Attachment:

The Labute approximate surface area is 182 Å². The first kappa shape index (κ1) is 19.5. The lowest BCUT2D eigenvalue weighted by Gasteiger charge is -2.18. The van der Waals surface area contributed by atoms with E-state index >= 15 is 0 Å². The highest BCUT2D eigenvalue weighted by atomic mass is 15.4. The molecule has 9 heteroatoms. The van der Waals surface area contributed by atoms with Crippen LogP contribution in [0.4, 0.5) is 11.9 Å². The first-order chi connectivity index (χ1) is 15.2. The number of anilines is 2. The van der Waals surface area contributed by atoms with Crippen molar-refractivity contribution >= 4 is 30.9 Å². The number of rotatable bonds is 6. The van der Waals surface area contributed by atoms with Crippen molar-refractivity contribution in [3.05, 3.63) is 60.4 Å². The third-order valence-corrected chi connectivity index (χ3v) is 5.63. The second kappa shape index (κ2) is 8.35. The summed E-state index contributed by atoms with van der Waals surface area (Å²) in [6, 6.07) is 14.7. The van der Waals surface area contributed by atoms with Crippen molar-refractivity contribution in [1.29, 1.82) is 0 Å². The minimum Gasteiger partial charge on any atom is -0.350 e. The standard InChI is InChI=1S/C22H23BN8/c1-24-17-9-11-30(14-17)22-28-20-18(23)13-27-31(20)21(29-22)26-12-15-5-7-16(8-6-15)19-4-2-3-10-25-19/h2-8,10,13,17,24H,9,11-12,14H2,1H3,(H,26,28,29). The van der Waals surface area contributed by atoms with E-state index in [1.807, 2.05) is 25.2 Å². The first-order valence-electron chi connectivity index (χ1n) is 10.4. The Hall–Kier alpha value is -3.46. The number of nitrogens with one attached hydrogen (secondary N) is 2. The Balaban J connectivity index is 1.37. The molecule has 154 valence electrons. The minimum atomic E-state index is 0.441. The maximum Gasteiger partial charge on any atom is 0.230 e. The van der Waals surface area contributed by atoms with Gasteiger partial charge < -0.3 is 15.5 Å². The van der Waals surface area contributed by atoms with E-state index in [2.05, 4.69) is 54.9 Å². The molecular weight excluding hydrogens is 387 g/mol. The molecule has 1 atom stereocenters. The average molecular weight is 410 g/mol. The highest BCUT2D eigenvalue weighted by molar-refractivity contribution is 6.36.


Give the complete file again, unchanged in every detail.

The Labute approximate surface area is 182 Å². The first kappa shape index (κ1) is 19.5. The lowest BCUT2D eigenvalue weighted by Gasteiger charge is -2.18. The van der Waals surface area contributed by atoms with E-state index >= 15 is 0 Å². The highest BCUT2D eigenvalue weighted by atomic mass is 15.4. The molecule has 9 heteroatoms. The van der Waals surface area contributed by atoms with Crippen LogP contribution in [0.4, 0.5) is 11.9 Å². The first-order chi connectivity index (χ1) is 15.2. The number of anilines is 2. The van der Waals surface area contributed by atoms with Crippen molar-refractivity contribution >= 4 is 30.9 Å². The number of rotatable bonds is 6. The van der Waals surface area contributed by atoms with Crippen molar-refractivity contribution in [3.05, 3.63) is 60.4 Å². The third-order valence-corrected chi connectivity index (χ3v) is 5.63. The second kappa shape index (κ2) is 8.35. The summed E-state index contributed by atoms with van der Waals surface area (Å²) in [6, 6.07) is 14.7. The van der Waals surface area contributed by atoms with Crippen molar-refractivity contribution in [1.29, 1.82) is 0 Å². The minimum Gasteiger partial charge on any atom is -0.350 e. The standard InChI is InChI=1S/C22H23BN8/c1-24-17-9-11-30(14-17)22-28-20-18(23)13-27-31(20)21(29-22)26-12-15-5-7-16(8-6-15)19-4-2-3-10-25-19/h2-8,10,13,17,24H,9,11-12,14H2,1H3,(H,26,28,29). The van der Waals surface area contributed by atoms with E-state index in [1.807, 2.05) is 25.2 Å². The first-order valence-electron chi connectivity index (χ1n) is 10.4. The Hall–Kier alpha value is -3.46. The number of nitrogens with one attached hydrogen (secondary N) is 2. The Balaban J connectivity index is 1.37. The molecule has 154 valence electrons. The minimum atomic E-state index is 0.441. The maximum Gasteiger partial charge on any atom is 0.230 e. The van der Waals surface area contributed by atoms with Gasteiger partial charge < -0.3 is 15.5 Å². The van der Waals surface area contributed by atoms with E-state index in [2.05, 4.69) is 54.9 Å². The molecular weight excluding hydrogens is 387 g/mol. The molecule has 1 atom stereocenters. The average molecular weight is 410 g/mol. The highest BCUT2D eigenvalue weighted by molar-refractivity contribution is 6.36.